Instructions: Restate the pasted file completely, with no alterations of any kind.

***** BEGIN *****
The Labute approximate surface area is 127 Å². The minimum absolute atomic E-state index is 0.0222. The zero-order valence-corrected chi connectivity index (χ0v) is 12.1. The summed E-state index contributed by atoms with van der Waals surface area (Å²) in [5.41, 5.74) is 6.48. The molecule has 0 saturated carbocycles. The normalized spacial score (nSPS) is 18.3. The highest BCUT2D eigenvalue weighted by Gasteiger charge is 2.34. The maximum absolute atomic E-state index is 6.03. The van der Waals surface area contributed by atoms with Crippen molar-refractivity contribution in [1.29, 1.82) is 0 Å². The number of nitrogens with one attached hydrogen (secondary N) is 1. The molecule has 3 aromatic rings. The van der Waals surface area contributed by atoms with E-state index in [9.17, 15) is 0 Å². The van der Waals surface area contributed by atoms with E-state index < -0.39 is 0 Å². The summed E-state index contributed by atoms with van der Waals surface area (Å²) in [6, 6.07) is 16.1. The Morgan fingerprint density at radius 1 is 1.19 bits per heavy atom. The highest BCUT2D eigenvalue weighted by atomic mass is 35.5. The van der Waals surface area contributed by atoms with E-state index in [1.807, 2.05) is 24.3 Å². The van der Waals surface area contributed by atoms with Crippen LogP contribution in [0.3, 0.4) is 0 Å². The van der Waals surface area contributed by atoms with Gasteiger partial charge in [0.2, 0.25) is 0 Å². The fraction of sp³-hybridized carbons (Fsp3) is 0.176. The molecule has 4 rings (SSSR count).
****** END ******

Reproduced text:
The Labute approximate surface area is 127 Å². The minimum absolute atomic E-state index is 0.0222. The zero-order valence-corrected chi connectivity index (χ0v) is 12.1. The summed E-state index contributed by atoms with van der Waals surface area (Å²) in [5.41, 5.74) is 6.48. The molecule has 0 saturated carbocycles. The normalized spacial score (nSPS) is 18.3. The highest BCUT2D eigenvalue weighted by Gasteiger charge is 2.34. The maximum absolute atomic E-state index is 6.03. The van der Waals surface area contributed by atoms with Crippen molar-refractivity contribution in [1.29, 1.82) is 0 Å². The number of nitrogens with one attached hydrogen (secondary N) is 1. The molecule has 3 aromatic rings. The van der Waals surface area contributed by atoms with E-state index in [9.17, 15) is 0 Å². The van der Waals surface area contributed by atoms with E-state index < -0.39 is 0 Å². The summed E-state index contributed by atoms with van der Waals surface area (Å²) in [6, 6.07) is 16.1. The Morgan fingerprint density at radius 1 is 1.19 bits per heavy atom. The highest BCUT2D eigenvalue weighted by atomic mass is 35.5. The van der Waals surface area contributed by atoms with E-state index in [1.807, 2.05) is 24.3 Å². The van der Waals surface area contributed by atoms with Crippen LogP contribution in [0.3, 0.4) is 0 Å². The van der Waals surface area contributed by atoms with Gasteiger partial charge in [0.2, 0.25) is 0 Å². The fraction of sp³-hybridized carbons (Fsp3) is 0.176. The molecule has 4 rings (SSSR count).